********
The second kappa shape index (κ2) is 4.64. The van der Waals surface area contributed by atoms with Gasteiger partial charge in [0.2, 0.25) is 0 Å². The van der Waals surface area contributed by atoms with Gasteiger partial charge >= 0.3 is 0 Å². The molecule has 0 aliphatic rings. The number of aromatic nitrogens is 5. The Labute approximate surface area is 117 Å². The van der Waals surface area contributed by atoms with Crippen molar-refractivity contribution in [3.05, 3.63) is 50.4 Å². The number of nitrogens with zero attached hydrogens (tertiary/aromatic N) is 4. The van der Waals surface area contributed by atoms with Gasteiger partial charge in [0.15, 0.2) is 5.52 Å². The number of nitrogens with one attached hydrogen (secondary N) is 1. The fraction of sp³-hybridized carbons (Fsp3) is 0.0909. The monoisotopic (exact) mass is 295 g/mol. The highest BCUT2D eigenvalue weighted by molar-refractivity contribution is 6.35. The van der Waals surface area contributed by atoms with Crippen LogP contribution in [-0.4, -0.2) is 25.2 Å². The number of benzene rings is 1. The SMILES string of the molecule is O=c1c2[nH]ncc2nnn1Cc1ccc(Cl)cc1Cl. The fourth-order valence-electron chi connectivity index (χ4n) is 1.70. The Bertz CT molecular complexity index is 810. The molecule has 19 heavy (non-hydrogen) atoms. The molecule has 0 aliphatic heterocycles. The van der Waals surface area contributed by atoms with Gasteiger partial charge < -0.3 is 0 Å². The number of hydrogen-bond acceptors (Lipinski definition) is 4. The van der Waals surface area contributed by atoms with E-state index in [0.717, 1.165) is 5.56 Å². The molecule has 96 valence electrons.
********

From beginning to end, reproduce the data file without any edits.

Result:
The second kappa shape index (κ2) is 4.64. The van der Waals surface area contributed by atoms with Gasteiger partial charge in [0.2, 0.25) is 0 Å². The van der Waals surface area contributed by atoms with Gasteiger partial charge >= 0.3 is 0 Å². The molecule has 0 aliphatic rings. The number of aromatic nitrogens is 5. The Labute approximate surface area is 117 Å². The van der Waals surface area contributed by atoms with Crippen molar-refractivity contribution in [3.05, 3.63) is 50.4 Å². The number of nitrogens with zero attached hydrogens (tertiary/aromatic N) is 4. The van der Waals surface area contributed by atoms with Gasteiger partial charge in [0.15, 0.2) is 5.52 Å². The number of nitrogens with one attached hydrogen (secondary N) is 1. The fraction of sp³-hybridized carbons (Fsp3) is 0.0909. The monoisotopic (exact) mass is 295 g/mol. The highest BCUT2D eigenvalue weighted by molar-refractivity contribution is 6.35. The van der Waals surface area contributed by atoms with Crippen LogP contribution in [-0.4, -0.2) is 25.2 Å². The number of benzene rings is 1. The SMILES string of the molecule is O=c1c2[nH]ncc2nnn1Cc1ccc(Cl)cc1Cl. The fourth-order valence-electron chi connectivity index (χ4n) is 1.70. The Bertz CT molecular complexity index is 810. The molecule has 19 heavy (non-hydrogen) atoms. The molecule has 0 aliphatic heterocycles. The van der Waals surface area contributed by atoms with Gasteiger partial charge < -0.3 is 0 Å². The number of hydrogen-bond acceptors (Lipinski definition) is 4. The van der Waals surface area contributed by atoms with E-state index in [0.717, 1.165) is 5.56 Å². The molecule has 96 valence electrons.